Back in the Swim
Date: May 14, 2012
The evidence of Corey Davis’ remarkable commitment to recovery is neatly spread around his cozy Eastern Shore cottage. In the closet is a pair of Yellow Zoots that powered him through a half-marathon. In the computer room resides the cherry-red road bike that Davis navigated through a recent 100-mile one-day Brain Injury Foundation fundraiser. And in his dresser sits the spandex body suit that propelled him through a three-mile ocean swim, a prep for this June’s 4.4 mile Great Chesapeake Bay Swim.
That’s quite an athletic resume for a guy who, not very long ago, couldn’t make it from one end of the pool to the other. “I was [swimming] like hell, but I sank,” says Davis, 43, sporting an orange T-shirt that says “You Only Have One. Take Care of It.”
That’s “one” as in “one brain.” And in Davis’ case, it’s a brain that’s been to Hades and back. In 2006, he and his motorcycle were forced off the road at 50 mph and he careened into a ditch. Fortunately, he was wearing a helmet. The self-described former “hellion” spent seven weeks in a coma, then shuttled through several hospitals, Shock Trauma, and a rehab center. And though all the care he received was strong, Davis says he never got the sense that the numerous therapists and physicians who treated him were coordinating their efforts to address his shattered mind.
Enter Hopkins’ Kate Kortte. By title, she’s a neuropsychologist in the Department of Physical Medicine and Rehabilitation’s Outpatient NeuroRehabilitation program. The program specializes in treating people with traumatic brain injuries (TBI) and others with brain damage as a result of stroke, tumor, or infection—long after other institutions have insisted such patients have “plateaued” and can no longer expect further improvement. As important, Kortte’s the ear that so many patients so fervently desire, the uber case manager who asks that simplest yet most important of questions:
“So…what do you want out of rehab?”
It is a query born of equal parts respect and expectation. “We partner to understand and define what their goals are,” she says. “What [function] do you want to get back? What do you want to do in your life? You’re an expert on you. But I’m an expert on brain injury and what neurorehabilitation can do. If I tell you to go in that corner and stand on your head for five minutes, you have to do it. It’s like boot camp.” says Kortte, whose program handles some 250 TBI patients annually.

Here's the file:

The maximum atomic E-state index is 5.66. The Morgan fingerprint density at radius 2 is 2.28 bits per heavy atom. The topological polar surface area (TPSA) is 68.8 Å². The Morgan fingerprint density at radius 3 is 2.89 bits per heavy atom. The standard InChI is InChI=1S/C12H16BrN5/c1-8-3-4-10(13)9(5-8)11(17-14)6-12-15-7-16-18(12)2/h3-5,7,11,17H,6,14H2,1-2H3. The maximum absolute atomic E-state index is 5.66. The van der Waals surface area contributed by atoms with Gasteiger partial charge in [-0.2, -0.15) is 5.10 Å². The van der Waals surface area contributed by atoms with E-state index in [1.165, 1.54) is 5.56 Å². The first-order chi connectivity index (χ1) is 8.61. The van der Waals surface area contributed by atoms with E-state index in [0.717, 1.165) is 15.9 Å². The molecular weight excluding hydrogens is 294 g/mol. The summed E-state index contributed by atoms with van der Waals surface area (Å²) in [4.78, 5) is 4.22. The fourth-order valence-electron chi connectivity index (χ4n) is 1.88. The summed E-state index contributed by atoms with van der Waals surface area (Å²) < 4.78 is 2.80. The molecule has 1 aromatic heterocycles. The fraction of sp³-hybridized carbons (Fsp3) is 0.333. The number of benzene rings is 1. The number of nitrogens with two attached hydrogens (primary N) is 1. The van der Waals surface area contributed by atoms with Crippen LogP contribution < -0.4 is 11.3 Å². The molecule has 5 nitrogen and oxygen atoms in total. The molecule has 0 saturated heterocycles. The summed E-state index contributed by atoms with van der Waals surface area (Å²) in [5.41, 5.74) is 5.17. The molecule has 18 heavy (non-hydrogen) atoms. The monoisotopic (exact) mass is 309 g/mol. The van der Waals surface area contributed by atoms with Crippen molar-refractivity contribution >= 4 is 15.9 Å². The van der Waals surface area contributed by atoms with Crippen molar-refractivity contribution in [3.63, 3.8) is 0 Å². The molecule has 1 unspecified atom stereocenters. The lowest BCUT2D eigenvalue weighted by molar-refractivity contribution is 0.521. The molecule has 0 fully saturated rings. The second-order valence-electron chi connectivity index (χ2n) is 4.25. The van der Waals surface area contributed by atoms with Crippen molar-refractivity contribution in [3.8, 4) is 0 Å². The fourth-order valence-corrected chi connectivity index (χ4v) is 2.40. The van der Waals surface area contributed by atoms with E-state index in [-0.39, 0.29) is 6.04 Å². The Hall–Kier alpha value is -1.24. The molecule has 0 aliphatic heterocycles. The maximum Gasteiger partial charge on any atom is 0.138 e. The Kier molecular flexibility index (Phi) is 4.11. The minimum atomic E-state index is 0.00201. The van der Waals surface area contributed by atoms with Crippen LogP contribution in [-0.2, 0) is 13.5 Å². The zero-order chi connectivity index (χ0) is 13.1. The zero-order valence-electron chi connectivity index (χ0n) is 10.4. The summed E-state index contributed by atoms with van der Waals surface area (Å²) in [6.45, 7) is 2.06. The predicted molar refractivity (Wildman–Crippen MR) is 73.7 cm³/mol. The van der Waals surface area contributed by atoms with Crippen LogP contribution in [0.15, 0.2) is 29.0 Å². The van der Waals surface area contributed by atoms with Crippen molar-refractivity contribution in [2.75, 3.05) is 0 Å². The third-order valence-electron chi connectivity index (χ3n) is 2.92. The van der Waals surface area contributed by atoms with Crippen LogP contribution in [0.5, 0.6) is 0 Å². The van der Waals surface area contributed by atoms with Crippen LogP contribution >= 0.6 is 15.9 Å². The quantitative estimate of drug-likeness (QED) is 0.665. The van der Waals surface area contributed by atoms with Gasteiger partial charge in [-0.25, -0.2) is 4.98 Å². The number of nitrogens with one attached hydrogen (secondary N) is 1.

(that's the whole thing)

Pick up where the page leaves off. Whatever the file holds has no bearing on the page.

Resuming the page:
Davis was energized by Kortte’s approach. They first met a year after his accident, when Davis could barely walk. He’d heard that the majority of his recovery would come in the first so-called “Golden Year.” Kortte quickly debunked that. “There’s no such thing as ‘plateau,’” she informed him. “You can improve at two years, even 20 years out. Rehab should be there to always allow people to adapt skills to fully engage life. We never ‘discharge’ our patients, per se.”
For Davis, this was phenomenal news. An all-around athlete before his injuries, the first-year, post-crash, “I didn’t even scratch the surface. I wasn’t running, swimming, or biking yet.”
Kortte’s work, coordinating Davis’ care among five of the unit’s 12-member team of occupational and physical therapists, speech language pathologists, and rehab physicians, was equaled by Davis’ drive. Like most recoveries, it wasn’t a straight line of progress; Davis’ marriage ended in the wake of the crash, and the inevitable changes—being unable to work his old construction job, the relative slowness of recovery, the slight difficulty talking that leaves his brain thinking faster than his ability to process speech—all left him at times fighting an understandable depression.
Yet he’s not battling that alone. Kortte’s there—“She’s really a life coach,” says Davis. “I’m in contact via e-mail a lot. She’s encouraged me, and it’s really nice to have her.”
Today, six years removed from the accident, Davis says he’s very content with the new man he’s become. Thanks to Kortte’s team, he’s learned to navigate his TBI; his focus and memory have improved to the point that he re-qualified for both his driver’s license and certification as a boat captain. Triathalons are once again part of his routine, and both Kortte and Davis are convinced that his diligent efforts in biking, swimming, and running are greatly benefiting his cognitive abilities. His speech processing is worlds better than the nearly unintelligible utterances that marked his emergence from the coma; now all that remains is a slight slurring. He’s also working again—as a mentor to an autistic young adult seeking to live independently.
It’s a job he couldn’t have imagined doing before his accident. “I wouldn’t have had the patience. In my mind, the old [Corey] wasn’t as good. I took too many things for granted, things came too easy,” he says. “Now, I’m ecstatic where I am.” Mat Edelson